EGYPT COURT UPHOLDS DEATH SENTENCE OF 20 BROTHERHOOD MEMBERS OVER STORMING OF POLICE STATION

CAIRO, Egypt- An Egyptian court, confirmed the death sentence against 20 members of the Muslim Brotherhood group, over the storming of a police station and the killing of 14 policemen. The Court of Cassation, Egypt’s top court, that gives final verdicts, upheld the death verdicts against 20 militants, mostly loyalists and members of the outlawed Muslim Brotherhood group of former Islamist President Mohamed Morsi.

The defendants stormed the main police station in Kerdasa district, a stronghold of the Muslim Brotherhood, at that time, of Giza province in mid-Aug, 2013, killing 17 people including 14 policemen. The assault, known as the “Kerdasa massacre,” took place more than a month following Morsi’s military removal on July 3, 2013, and shortly after a massive security crackdown on two pro-Morsi sit-ins on Aug 14, 2013, in Cairo and Giza, which left hundreds dead and thousands more arrested.

The case originally involves 188 defendants, including fugitives. In Feb, 2015, the court sentenced 183 of them to death and a minor to 10 years in jail. After appeals, later in Feb, 2016, the Court of Cassation ordered the retrial of 156 of them.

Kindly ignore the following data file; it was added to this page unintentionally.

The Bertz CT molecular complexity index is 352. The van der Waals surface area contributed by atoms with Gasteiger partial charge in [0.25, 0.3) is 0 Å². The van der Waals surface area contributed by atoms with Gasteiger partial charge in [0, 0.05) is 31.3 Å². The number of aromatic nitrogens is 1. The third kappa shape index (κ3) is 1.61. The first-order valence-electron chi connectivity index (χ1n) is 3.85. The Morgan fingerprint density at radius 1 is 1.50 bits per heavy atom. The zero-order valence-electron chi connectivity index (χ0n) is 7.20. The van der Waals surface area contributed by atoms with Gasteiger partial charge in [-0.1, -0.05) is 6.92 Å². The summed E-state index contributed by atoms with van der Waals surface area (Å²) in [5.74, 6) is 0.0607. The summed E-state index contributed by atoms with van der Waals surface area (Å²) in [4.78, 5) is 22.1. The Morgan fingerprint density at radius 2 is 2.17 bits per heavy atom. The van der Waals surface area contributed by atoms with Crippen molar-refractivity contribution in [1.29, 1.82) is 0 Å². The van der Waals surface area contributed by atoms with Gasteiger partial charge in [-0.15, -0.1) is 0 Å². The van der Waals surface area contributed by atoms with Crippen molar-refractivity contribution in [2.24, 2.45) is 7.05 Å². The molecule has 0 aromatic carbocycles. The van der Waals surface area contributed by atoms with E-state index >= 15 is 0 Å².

In Apr, 2017, the criminal court recommended death penalty for 20 of them and referred their case documents to the Grand Mufti, the country’s interpreter of religious law, to get his religious opinion on their execution.

They appealed the death sentence later, but the court of Cassation rejected their appeal on Monday.

Morsi is currently serving a 20-year prison sentence over inciting deadly clashes between his supporters and opponents, in late 2012, and a 25-year jail term over leaking classified documents to Qatar.

Source: NAM NEWS NETWORK